Do We Need to Be Touching?

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Do We Need to Be Touching?

This is an Internet thing about New York etiquette which is strangely making me feel a bit melancholy. I have yet to learn all these things about Pittsburgh. I’m sure I’m being rude in all sorts of ways I don’t yet realize. I love #49.

Moleskine Sketch, Stroller in the Park

Moleskine Sketch, Stroller in the Park

Here’s all I could manage today. I did a sketch in my moleskine of the babies in the car seat stroller-mobile on our walk in Sunset Park. Actually it wasn’t much of a walk. I managed to get us out of the house, but then the babies fell asleep so I just parked the stroller and sat on a bench.

I’m feeling tired today. It was one of those days when I got back to the house and looked up at the front steps with dread, thinking of all the work of lugging the babies and equipment all back up to the top floor.

But it was a beautiful day outside. Fall. Fall is a melancholy time. Maybe that’s all it is, this feeling.

Twins Take the Subway

We took the twins on their first trip on the subway last week. We needed to go into Manhattan for a doctor’s appointment. Luckily, D and I were both going, because I still haven’t figured out how I could take them on the subway alone. We each put one twin in a moby (D) or ergo (me).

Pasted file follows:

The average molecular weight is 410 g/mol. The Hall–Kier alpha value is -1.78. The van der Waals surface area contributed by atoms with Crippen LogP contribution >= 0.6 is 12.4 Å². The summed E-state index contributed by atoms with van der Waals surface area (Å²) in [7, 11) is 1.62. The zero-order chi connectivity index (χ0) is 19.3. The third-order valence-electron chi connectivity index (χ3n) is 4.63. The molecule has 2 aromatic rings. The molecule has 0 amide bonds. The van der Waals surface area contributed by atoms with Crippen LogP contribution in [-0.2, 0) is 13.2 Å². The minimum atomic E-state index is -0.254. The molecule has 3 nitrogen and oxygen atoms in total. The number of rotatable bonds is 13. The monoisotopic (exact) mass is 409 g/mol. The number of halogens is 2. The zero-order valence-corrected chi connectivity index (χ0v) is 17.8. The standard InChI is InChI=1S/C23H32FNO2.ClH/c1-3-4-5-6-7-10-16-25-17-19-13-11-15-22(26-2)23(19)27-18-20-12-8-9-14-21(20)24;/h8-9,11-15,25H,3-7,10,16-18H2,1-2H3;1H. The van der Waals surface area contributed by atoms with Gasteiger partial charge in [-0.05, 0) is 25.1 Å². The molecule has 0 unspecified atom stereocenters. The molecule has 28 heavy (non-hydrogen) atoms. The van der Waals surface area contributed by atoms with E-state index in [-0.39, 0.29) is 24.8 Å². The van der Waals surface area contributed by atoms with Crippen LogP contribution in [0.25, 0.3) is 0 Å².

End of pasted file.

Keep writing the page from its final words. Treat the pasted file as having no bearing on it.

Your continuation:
The appointment was near Columbus Circle at 8 am. We’d need to leave about an hour to get there. At rush hour trains can be packed so full you don’t need to hold the pole because you sway together with the other standing passengers squeezed against you as one tight people mass. We crossed our fingers that, leaving a bit before 7, we would just miss the rush. There was the option of a cab, but all the way uptown would be expensive and seemed unnecessary.

The first train wasn’t too crowded. A young man got up and offered his seat. At 36th Street we stood there waiting as the platform slowly filled with people and no train came, conscious that every minute that passed brought us closer to the 9 am rush. Luckily, we didn’t encounter one of those cattle car commuter trains, just ones uncomfortably full with people standing too close sneezing and hacking. One woman sat next to us applying her mascara, nose dripping away with no tissue. I tried to angle myself away from her.

On the way back, there must have been work happening on the tracks, because the conductor kept suddenly blowing the deafening horn, and we’d rush to put our hands over the babies ears, who made sad shocked faces each time. This in addition to the soot-blackened walls, which come to seem normal, and what looked like vomit between the seats across from us.

This was also the babies’ first time in Manhattan. It made them seem very small. But the subway vibration at least must have been soothing, because both directions it lulled them to sleep. Image